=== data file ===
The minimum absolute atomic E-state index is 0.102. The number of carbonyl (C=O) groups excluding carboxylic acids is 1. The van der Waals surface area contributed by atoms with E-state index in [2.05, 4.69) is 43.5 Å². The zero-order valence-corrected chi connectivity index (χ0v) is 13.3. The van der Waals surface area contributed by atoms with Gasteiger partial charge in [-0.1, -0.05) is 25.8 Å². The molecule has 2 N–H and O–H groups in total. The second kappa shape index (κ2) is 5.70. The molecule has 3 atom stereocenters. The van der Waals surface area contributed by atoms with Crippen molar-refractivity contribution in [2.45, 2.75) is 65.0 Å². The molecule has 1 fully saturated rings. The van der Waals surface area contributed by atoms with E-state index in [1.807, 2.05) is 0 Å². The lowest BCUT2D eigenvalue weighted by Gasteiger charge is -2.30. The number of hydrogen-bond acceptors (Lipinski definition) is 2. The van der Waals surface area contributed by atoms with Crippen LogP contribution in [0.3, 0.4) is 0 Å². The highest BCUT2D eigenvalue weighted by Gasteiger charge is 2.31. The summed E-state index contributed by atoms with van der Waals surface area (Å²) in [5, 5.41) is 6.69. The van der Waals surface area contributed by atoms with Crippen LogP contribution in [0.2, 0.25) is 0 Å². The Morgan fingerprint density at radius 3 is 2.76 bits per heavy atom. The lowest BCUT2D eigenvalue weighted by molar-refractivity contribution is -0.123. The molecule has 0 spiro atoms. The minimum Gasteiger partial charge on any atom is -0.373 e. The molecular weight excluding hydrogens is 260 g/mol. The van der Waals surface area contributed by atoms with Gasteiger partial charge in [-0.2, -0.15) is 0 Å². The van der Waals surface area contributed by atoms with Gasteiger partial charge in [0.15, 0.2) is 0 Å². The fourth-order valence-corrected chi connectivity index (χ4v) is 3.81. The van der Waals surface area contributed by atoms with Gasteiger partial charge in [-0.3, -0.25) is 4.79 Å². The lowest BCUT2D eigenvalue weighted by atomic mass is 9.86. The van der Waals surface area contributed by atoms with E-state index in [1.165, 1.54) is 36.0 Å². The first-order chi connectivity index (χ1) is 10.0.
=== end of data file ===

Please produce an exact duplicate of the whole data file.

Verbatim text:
The minimum absolute atomic E-state index is 0.102. The number of carbonyl (C=O) groups excluding carboxylic acids is 1. The van der Waals surface area contributed by atoms with E-state index in [2.05, 4.69) is 43.5 Å². The zero-order valence-corrected chi connectivity index (χ0v) is 13.3. The van der Waals surface area contributed by atoms with Gasteiger partial charge in [-0.1, -0.05) is 25.8 Å². The molecule has 2 N–H and O–H groups in total. The second kappa shape index (κ2) is 5.70. The molecule has 3 atom stereocenters. The van der Waals surface area contributed by atoms with Crippen molar-refractivity contribution in [2.45, 2.75) is 65.0 Å². The molecule has 1 fully saturated rings. The van der Waals surface area contributed by atoms with E-state index in [1.807, 2.05) is 0 Å². The lowest BCUT2D eigenvalue weighted by Gasteiger charge is -2.30. The number of hydrogen-bond acceptors (Lipinski definition) is 2. The van der Waals surface area contributed by atoms with Crippen LogP contribution in [0.3, 0.4) is 0 Å². The highest BCUT2D eigenvalue weighted by Gasteiger charge is 2.31. The summed E-state index contributed by atoms with van der Waals surface area (Å²) in [5, 5.41) is 6.69. The van der Waals surface area contributed by atoms with Crippen LogP contribution in [0.2, 0.25) is 0 Å². The Morgan fingerprint density at radius 3 is 2.76 bits per heavy atom. The lowest BCUT2D eigenvalue weighted by molar-refractivity contribution is -0.123. The molecule has 0 spiro atoms. The minimum Gasteiger partial charge on any atom is -0.373 e. The molecular weight excluding hydrogens is 260 g/mol. The van der Waals surface area contributed by atoms with Gasteiger partial charge in [-0.2, -0.15) is 0 Å². The van der Waals surface area contributed by atoms with Gasteiger partial charge in [0.15, 0.2) is 0 Å². The fourth-order valence-corrected chi connectivity index (χ4v) is 3.81. The van der Waals surface area contributed by atoms with Gasteiger partial charge in [-0.3, -0.25) is 4.79 Å². The lowest BCUT2D eigenvalue weighted by atomic mass is 9.86. The van der Waals surface area contributed by atoms with E-state index in [1.165, 1.54) is 36.0 Å². The first-order chi connectivity index (χ1) is 10.0.